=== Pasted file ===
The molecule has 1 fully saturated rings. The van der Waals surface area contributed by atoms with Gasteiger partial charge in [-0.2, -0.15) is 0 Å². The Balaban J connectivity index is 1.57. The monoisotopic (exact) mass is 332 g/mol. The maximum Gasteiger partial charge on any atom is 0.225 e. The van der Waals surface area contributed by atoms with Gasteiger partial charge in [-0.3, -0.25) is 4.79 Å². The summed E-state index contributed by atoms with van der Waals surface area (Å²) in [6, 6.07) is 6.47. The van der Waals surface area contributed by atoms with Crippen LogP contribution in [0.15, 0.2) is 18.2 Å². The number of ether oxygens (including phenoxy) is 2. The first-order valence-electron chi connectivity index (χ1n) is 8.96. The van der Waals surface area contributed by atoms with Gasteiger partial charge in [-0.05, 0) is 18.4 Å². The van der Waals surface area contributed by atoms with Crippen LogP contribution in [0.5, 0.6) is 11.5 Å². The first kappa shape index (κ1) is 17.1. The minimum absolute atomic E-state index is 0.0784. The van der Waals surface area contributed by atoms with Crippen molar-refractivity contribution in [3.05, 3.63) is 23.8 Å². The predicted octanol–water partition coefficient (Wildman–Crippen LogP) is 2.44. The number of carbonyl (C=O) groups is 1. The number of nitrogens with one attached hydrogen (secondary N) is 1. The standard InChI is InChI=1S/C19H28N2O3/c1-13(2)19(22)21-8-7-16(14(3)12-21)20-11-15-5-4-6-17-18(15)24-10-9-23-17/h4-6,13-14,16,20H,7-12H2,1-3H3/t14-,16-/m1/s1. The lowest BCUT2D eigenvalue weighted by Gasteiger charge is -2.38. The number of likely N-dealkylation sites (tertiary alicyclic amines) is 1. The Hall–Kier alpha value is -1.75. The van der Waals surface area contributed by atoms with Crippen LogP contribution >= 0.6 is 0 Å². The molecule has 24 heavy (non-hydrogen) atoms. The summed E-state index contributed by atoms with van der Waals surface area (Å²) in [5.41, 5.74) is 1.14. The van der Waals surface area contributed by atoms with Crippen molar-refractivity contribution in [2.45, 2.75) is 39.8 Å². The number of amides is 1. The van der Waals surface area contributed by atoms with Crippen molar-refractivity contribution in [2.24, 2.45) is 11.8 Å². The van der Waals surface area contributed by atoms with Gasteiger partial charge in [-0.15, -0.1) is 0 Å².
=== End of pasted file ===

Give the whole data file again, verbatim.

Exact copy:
The molecule has 1 fully saturated rings. The van der Waals surface area contributed by atoms with Gasteiger partial charge in [-0.2, -0.15) is 0 Å². The Balaban J connectivity index is 1.57. The monoisotopic (exact) mass is 332 g/mol. The maximum Gasteiger partial charge on any atom is 0.225 e. The van der Waals surface area contributed by atoms with Gasteiger partial charge in [-0.3, -0.25) is 4.79 Å². The summed E-state index contributed by atoms with van der Waals surface area (Å²) in [6, 6.07) is 6.47. The van der Waals surface area contributed by atoms with Crippen LogP contribution in [0.15, 0.2) is 18.2 Å². The number of ether oxygens (including phenoxy) is 2. The first-order valence-electron chi connectivity index (χ1n) is 8.96. The van der Waals surface area contributed by atoms with Gasteiger partial charge in [-0.05, 0) is 18.4 Å². The van der Waals surface area contributed by atoms with Crippen LogP contribution in [0.5, 0.6) is 11.5 Å². The first kappa shape index (κ1) is 17.1. The minimum absolute atomic E-state index is 0.0784. The van der Waals surface area contributed by atoms with Crippen molar-refractivity contribution in [3.05, 3.63) is 23.8 Å². The predicted octanol–water partition coefficient (Wildman–Crippen LogP) is 2.44. The number of carbonyl (C=O) groups is 1. The number of nitrogens with one attached hydrogen (secondary N) is 1. The standard InChI is InChI=1S/C19H28N2O3/c1-13(2)19(22)21-8-7-16(14(3)12-21)20-11-15-5-4-6-17-18(15)24-10-9-23-17/h4-6,13-14,16,20H,7-12H2,1-3H3/t14-,16-/m1/s1. The lowest BCUT2D eigenvalue weighted by Gasteiger charge is -2.38. The number of likely N-dealkylation sites (tertiary alicyclic amines) is 1. The Hall–Kier alpha value is -1.75. The van der Waals surface area contributed by atoms with Crippen LogP contribution >= 0.6 is 0 Å². The molecule has 24 heavy (non-hydrogen) atoms. The summed E-state index contributed by atoms with van der Waals surface area (Å²) in [5.41, 5.74) is 1.14. The van der Waals surface area contributed by atoms with Crippen molar-refractivity contribution in [2.45, 2.75) is 39.8 Å². The number of amides is 1. The van der Waals surface area contributed by atoms with Crippen molar-refractivity contribution in [2.24, 2.45) is 11.8 Å². The van der Waals surface area contributed by atoms with Gasteiger partial charge in [-0.15, -0.1) is 0 Å².